Elections
FILE - South Carolina Republican gubernatorial candidate Mark Sanford, and his wife, Jenny, watch returns at an election-night party in this Nov. 5, 2002 file photo taken at a restaurant in Mount Pleasant, S.C. (AP Photo/Lou Krasky, File) FILE - South Carolina Republican gubernatorial candidate Mark Sanford, and his wife, Jenny, watch returns at an election-night party in this Nov. 5, 2002 file photo taken at a restaurant in Mount Pleasant, S.C. (AP Photo/Lou Krasky, File)  

Concerned Women for America PAC considers write-in campaign for Jenny Sanford

Photo of Alexis Levinson
Alexis Levinson
Political Reporter

National Republicans abandoned former South Carolina Gov. Mark Sanford this week, opting not to support his bid for Congress after it was revealed that he would head to court two days after the election to face a trespassing charge from his ex-wife.

Now, one conservative group is considering a write-in campaign to put his ex-wife, Jenny Sanford, in office instead of him.

The Concerned Women for America PAC announced Thursday that it is considering launching the write-in campaign.

“Colbert Busch’s view on same-sex ‘marriage’ and abortion are out of sync with South Carolina’s more conservative voters, and Sanford’s candidacy is flawed, obviously,” said CWAPAC president Penny Nance. “Character counts. And the people of South Carolina have no good options right now.”

“We are only considering it … but I have to say, ‘Congresswoman Jenny Sanford’ has a nice ring to it,” she added.

On Wednesday, the National Republican Congressional Committee said it would not be supporting the former governor in his bid, after it was reported that he had trespassed at his ex-wife’s house, and that she was pressing charges.

He is due to appear in court two days after the May 7 special election. The NRCC was reportedly blindsided by the report. Sanford’s political history includes the scandal that surrounded him when, as governor, he confessed to having an affair with an Argentine woman.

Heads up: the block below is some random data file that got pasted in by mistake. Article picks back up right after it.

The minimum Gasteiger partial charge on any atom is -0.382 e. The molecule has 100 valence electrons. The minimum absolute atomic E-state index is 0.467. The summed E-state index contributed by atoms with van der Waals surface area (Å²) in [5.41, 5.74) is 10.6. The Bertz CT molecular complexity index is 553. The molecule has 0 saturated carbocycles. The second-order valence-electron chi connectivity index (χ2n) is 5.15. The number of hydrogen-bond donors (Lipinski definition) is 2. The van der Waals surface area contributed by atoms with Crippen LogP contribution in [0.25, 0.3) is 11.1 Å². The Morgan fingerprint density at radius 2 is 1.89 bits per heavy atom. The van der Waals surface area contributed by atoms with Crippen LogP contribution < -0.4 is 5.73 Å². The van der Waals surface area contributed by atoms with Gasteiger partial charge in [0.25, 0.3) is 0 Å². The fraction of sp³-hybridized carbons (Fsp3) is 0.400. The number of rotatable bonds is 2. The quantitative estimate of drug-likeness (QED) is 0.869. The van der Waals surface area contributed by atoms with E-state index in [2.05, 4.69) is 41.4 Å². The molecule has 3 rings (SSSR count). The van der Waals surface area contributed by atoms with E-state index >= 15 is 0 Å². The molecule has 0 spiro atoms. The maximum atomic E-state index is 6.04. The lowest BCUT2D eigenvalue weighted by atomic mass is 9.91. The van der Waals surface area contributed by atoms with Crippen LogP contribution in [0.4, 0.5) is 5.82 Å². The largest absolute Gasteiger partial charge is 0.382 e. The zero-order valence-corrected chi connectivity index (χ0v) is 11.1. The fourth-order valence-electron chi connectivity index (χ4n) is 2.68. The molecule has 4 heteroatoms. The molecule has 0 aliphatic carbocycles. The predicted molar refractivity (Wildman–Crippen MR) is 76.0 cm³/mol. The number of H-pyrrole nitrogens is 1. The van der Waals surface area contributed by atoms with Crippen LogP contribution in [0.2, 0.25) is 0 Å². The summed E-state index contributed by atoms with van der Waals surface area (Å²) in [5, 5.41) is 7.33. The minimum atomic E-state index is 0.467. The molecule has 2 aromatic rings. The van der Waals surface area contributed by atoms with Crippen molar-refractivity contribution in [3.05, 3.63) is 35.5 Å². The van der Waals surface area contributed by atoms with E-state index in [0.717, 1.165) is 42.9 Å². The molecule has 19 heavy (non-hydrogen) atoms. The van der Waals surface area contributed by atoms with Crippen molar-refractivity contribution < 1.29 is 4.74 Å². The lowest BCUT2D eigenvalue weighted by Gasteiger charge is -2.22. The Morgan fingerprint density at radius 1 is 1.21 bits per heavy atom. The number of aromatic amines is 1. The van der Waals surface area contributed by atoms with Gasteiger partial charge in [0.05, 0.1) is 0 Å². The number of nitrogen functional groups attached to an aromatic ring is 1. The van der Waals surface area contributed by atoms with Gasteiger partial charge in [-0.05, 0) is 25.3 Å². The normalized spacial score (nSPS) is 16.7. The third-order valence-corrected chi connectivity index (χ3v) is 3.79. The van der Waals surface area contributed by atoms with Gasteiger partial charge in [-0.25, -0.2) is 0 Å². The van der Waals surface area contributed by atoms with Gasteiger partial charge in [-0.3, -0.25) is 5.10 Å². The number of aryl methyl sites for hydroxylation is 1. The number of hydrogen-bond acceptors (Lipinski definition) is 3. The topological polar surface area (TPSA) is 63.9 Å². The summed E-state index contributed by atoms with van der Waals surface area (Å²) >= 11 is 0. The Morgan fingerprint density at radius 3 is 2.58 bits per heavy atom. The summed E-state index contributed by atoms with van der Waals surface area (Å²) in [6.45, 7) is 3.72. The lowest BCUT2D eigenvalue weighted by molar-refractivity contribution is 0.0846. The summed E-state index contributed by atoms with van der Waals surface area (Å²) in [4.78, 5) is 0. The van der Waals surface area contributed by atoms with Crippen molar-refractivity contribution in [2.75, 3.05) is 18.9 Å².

The campaign, Nance said, is dependent on whether there would be local support for Jenny Sanford.

Jenny Sanford was initially considering a run for the open congressional seat, herself, but opted not to run. The seat became open when Rep. Tim Scott was appointed to the Senate to replace former Sen. Jim DeMint, who resigned to become president of the conservative Heritage Foundation in December.

In December, before Gov. Nikki Haley appointed anyone to DeMint’s seat, a Public Policy Polling poll found that Jenny Sanford was among voters’ top choices to become the new Senator. She boasted a 44 percent favorability rating, and just 25 people said they had an unfavorable view of her. Her ex-husband, by contrast, was viewed favorably by just 30 percent of voters, and unfavorably by 53 percent.

Mark Sanford faces a potentially tough race against Democrat Elizabeth Colbert-Busch. After it was made public that the NRCC would not support him, national Democrats went up with a big buy to help Colbert Busch, who has already proven herself to be an adept fundraiser.

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